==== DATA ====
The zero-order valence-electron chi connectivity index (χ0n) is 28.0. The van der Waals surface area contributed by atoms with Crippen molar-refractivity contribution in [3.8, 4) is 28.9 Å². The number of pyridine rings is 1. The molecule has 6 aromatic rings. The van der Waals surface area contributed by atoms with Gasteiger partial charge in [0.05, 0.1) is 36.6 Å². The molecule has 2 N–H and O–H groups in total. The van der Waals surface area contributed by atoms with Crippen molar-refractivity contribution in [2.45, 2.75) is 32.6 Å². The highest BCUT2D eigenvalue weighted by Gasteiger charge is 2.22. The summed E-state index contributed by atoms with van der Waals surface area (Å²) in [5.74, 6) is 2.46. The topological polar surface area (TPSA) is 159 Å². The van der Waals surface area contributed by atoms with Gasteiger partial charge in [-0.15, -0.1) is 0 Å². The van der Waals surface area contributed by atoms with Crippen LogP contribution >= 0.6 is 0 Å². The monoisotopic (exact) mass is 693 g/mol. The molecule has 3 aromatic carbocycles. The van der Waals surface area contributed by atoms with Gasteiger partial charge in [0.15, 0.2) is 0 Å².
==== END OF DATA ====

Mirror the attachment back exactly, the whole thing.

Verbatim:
The zero-order valence-electron chi connectivity index (χ0n) is 28.0. The van der Waals surface area contributed by atoms with Crippen molar-refractivity contribution in [3.8, 4) is 28.9 Å². The number of pyridine rings is 1. The molecule has 6 aromatic rings. The van der Waals surface area contributed by atoms with Gasteiger partial charge in [0.05, 0.1) is 36.6 Å². The molecule has 2 N–H and O–H groups in total. The van der Waals surface area contributed by atoms with Crippen molar-refractivity contribution in [2.45, 2.75) is 32.6 Å². The highest BCUT2D eigenvalue weighted by Gasteiger charge is 2.22. The summed E-state index contributed by atoms with van der Waals surface area (Å²) in [5.74, 6) is 2.46. The topological polar surface area (TPSA) is 159 Å². The van der Waals surface area contributed by atoms with Gasteiger partial charge in [-0.15, -0.1) is 0 Å². The van der Waals surface area contributed by atoms with Crippen LogP contribution >= 0.6 is 0 Å². The monoisotopic (exact) mass is 693 g/mol. The molecule has 3 aromatic carbocycles. The van der Waals surface area contributed by atoms with Gasteiger partial charge in [0.15, 0.2) is 0 Å².